Part of this study was presented at EAVDI Annual Conference in August, 2007 at Chalkidiki-Thessaloniki, Greece.
POSTMORTEM ABDOMINAL RADIOGRAPHIC FINDINGS IN FELINE CADAVERS
Article first published online: 10 JAN 2008
Veterinary Radiology & Ultrasound
Volume 49, Issue 1, pages 26–29, January–February 2008
How to Cite
HENG, H. G., TEOH, W. T. and SHEIKH-OMAR, A. R. (2008), POSTMORTEM ABDOMINAL RADIOGRAPHIC FINDINGS IN FELINE CADAVERS. Veterinary Radiology & Ultrasound, 49: 26–29. doi: 10.1111/j.1740-8261.2007.00312.x
- Issue published online: 10 JAN 2008
- Article first published online: 10 JAN 2008
- Received April 30, 2007; accepted for publication July 18, 2007.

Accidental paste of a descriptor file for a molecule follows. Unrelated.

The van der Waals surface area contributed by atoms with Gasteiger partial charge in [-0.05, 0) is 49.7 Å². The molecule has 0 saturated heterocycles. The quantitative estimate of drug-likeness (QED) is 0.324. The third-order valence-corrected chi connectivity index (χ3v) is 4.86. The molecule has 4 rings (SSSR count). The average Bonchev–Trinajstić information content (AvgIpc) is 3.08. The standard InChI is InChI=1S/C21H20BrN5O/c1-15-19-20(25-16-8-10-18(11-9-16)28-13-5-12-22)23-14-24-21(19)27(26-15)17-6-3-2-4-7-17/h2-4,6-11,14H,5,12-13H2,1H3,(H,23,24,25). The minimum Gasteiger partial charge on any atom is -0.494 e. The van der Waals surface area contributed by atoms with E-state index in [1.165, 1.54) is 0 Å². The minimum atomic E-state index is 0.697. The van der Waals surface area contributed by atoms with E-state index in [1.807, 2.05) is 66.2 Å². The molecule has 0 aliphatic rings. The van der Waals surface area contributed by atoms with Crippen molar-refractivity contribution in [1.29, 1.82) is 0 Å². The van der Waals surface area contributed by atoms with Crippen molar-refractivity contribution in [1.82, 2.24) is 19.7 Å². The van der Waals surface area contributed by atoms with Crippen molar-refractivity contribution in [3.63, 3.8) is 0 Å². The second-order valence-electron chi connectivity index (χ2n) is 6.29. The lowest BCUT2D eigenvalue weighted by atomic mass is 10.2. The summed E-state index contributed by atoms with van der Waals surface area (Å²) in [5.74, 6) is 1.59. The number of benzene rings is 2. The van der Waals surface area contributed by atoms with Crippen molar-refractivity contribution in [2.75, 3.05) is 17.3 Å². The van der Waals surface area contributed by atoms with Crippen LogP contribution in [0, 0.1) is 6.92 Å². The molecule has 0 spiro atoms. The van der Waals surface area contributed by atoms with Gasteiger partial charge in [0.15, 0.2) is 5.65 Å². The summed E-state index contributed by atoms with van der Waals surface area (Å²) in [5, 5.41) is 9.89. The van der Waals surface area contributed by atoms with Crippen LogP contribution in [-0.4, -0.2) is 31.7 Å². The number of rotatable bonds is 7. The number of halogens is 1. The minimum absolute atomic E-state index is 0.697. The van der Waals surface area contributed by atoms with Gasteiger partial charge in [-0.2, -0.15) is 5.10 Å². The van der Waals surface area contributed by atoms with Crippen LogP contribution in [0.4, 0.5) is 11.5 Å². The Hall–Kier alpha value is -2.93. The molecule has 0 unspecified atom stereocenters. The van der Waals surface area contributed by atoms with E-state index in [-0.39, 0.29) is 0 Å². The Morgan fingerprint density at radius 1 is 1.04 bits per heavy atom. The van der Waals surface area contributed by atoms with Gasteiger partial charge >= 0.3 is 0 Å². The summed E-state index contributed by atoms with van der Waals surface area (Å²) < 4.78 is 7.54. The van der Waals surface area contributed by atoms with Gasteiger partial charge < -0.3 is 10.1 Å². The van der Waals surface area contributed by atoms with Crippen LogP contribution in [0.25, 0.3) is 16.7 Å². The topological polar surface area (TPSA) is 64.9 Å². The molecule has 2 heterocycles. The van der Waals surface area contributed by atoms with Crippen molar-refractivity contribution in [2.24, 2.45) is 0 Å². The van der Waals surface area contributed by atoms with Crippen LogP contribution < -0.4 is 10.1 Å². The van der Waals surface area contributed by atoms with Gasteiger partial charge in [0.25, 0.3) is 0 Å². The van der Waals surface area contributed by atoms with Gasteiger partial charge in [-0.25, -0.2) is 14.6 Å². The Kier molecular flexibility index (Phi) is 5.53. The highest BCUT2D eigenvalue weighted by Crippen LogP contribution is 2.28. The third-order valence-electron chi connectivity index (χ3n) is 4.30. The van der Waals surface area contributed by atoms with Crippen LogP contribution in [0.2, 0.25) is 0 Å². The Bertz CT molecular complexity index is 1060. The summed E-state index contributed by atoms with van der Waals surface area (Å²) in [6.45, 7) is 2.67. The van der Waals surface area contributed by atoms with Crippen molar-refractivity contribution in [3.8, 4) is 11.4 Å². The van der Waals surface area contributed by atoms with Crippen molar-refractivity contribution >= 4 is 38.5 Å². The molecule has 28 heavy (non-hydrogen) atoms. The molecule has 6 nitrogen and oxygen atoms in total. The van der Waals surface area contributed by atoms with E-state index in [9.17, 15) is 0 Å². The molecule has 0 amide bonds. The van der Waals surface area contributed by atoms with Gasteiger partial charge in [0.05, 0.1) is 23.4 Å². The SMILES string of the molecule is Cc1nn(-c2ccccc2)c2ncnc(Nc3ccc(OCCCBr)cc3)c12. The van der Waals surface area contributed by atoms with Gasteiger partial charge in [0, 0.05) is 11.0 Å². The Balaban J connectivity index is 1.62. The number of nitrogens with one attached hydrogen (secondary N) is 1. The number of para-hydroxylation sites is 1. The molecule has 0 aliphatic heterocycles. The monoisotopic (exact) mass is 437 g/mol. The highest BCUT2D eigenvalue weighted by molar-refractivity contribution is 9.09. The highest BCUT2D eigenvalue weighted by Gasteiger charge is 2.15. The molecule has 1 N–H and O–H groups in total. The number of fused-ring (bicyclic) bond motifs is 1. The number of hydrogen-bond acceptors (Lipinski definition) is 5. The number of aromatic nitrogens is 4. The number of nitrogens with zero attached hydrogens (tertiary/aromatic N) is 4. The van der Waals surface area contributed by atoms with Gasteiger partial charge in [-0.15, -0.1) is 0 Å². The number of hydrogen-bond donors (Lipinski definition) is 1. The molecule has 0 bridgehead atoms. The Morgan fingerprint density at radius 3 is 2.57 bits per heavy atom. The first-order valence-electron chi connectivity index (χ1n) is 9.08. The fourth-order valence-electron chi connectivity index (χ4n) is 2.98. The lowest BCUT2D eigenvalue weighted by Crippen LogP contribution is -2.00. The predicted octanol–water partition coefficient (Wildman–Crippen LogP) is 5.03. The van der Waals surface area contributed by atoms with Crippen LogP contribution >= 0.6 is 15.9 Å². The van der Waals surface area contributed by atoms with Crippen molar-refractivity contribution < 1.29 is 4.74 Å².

- intravascular gas;
Postmortem radiographic examinations of animals are commonly performed in judicial investigations to rule out gunshot and fractures. However, there was no available data on radiographic postmortem changes of animals. Forty-one sets of abdominal radiographs of feline cadavers made within 12 h of death were evaluated for postmortem changes. Intravascular gas was detected in 11 of 41 (27%) cadavers. The most common site of intravascular gas was the liver. Intravascular gas was also present in the aorta, femoral artery, celiac and cranial mesenteric arteries, and caudal superficial epigastric artery. Intrasplenic gas was detected in two cadavers. Only two cadavers had distended small intestine. One cadaver had pneumatosis coli. The changes detected were most likely due to putrefaction.